Corporate Social Responsibility (CSR) is widely known as any corporate action which positively affects society in some way shape or form.

CSR is a hot topic right now due to viral social movements such as the #MeToo movement. Because of this, demand for businesses to incorporate CSR schemes into their strategy has risen alongside heightened customer demands. The modern customer is concerned that companies need to be increasingly transparent and “more involved in addressing social, environmental and cultural issues.”

The high cost associated with CSR processes is counteracted by the concept of a ‘zero bill business’ which uses energy-efficient methods to protect the environment and reduce their operational costs. Introducing solar panels to your business promotes environmental benefits and reduced costs to a business in the long term. This solution allows small enterprises to assume corporate social responsibility and cut their costs at the same time.

Why Corporate Social Responsibility Is Trending

As businesses become more aware of their influence on society, CSR is trending and becoming permanently integrated into the fabric of business MBA programmes for the next generation of leaders to consider. The influence that CSR programmes have is life-changing for a variety of different causes. In business today, many leaders have dismissed what the New York Times named a myopic view that businesses have a duty to shareholders alone. Instead, businesses are now considering the communities that they affect and what they can do to make a difference.

The introduction of legislation that covers workers rights, such as the UK’s Modern Slavery Act in 2015, has encouraged companies to further consider their societal impact in both internal and external procedures.

Recent reports highlight that even though multinational corporations are credited most for their CSR schemes, small businesses are also highly motivated to do their part for the world. Astonishingly, over a third of small businesses said they are not driven by profit, although money is undeniably important in business. With this said, the need for a cost-sensitive solution to CSR that doesn’t break the bank would go down well with the six million SMEs across the country.

Cost-Sensitive CSR Solutions

Adopting energy efficient methods will eventually be a money-maker for businesses that also helps the greater good of the earth. In terms of CSR, the environment is becoming increasingly important to focus on as the effects of climate change are felt, motivating us to build a carbon economy.

The use of renewable energy, which now accounts for 30% of all electricity generated in the UK, is encouraged as a cost protective practice. Energy Innovation Manager at Bioregional Dr. Matt Wood explains, “a company can mitigate against future electricity price rises by signing long-term contracts with generators.” Purchasing energy from a micro-grid is just one of the many options enabling businesses to be mindful of energy use.

The Feed in Tariff (FiT), which repays businesses for surplus energy exported to the grid, is a key motivator for businesses to go green as part of their CSR programme. The Economist conducted a survey on this topic that concluded — cost is a key motivator for those who produce their own energy.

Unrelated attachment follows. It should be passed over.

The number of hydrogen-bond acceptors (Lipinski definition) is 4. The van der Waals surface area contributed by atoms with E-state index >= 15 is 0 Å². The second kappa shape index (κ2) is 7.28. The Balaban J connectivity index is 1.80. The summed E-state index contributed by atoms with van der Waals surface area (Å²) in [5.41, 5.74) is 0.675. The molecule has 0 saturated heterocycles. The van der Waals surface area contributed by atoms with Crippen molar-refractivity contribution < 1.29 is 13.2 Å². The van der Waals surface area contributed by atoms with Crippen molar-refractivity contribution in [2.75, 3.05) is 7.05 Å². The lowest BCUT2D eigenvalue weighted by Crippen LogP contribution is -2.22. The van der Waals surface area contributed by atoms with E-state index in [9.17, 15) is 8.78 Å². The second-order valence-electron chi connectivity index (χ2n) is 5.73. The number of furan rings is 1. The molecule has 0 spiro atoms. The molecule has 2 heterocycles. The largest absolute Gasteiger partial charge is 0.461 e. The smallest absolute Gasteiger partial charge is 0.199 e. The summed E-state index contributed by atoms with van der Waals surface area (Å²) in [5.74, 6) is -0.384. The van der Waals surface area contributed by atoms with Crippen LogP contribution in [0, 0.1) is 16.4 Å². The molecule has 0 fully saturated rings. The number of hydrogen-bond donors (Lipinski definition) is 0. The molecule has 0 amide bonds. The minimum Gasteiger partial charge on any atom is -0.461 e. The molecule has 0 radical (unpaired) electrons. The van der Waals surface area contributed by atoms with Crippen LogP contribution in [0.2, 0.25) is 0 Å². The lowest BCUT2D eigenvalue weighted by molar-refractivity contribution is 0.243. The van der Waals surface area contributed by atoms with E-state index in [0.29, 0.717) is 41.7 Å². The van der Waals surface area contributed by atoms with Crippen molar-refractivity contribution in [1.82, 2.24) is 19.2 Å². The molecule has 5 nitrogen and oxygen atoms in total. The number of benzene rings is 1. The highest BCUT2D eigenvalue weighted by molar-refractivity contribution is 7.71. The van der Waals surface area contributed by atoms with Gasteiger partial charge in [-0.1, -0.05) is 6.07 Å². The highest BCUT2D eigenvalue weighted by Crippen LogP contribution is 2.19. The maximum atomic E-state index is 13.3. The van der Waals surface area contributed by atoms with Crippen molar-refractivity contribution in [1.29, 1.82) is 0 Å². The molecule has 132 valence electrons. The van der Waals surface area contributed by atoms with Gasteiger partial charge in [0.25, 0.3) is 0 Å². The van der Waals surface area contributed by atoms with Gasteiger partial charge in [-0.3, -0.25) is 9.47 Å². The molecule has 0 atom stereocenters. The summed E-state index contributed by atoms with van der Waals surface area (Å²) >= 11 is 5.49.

Building a Zero-Bill Business in Practice

It’s possible that eco-friendly practices are now widespread due to the environmentally friendly activities of larger companies which small enterprises have then imitated by implementing their own. Some of the UK’s largest companies have pledged to spend millions of pounds to tackle climate change, such as HSBC who will invest £250 million into solar parks.

Amazon gained considerable exposure for their recent environmental endeavour to install solar panel systems across their British fulfilment centres. This included a deal for 100% renewable electricity to power its UK buildings. Operations Director Stefano Perego said it is “putting our scale and inventive culture to work on sustainability, which is good for the environment, our business, our customers, and the communities in which we operate.”  

Small enterprises can copy larger competitors by investing in an eco roof or a solar paneled roof. These specialised solutions are a forward-thinking CSR action that can help generate payments from the energy you produce. In the UK, specialist roofing companies such as Ploughcroft have the expertise and partnerships in place to help with commercial projects that are protected by long-term guarantees.

Although many think that business efforts to “clean up their act around energy consumption” is belated, UK companies are increasingly backing clean energy and heading in the right direction to “improve green credentials, cut operational costs and contribute significantly to future-proofing their organisations.”

Chris Hopkins
Chris Hopkins is an accredited roofer and experienced entrepreneur who formed the professional roofing and renovations company, Ploughcroft. A customer focused business dedicated to delivering high-quality sustainable roofing with a personal touch. Ploughcroft’s extensive portfolio of residential and commercial customers includes conservatory and building roof replacements for schools, churches, stately homes, hotels and heritage sites.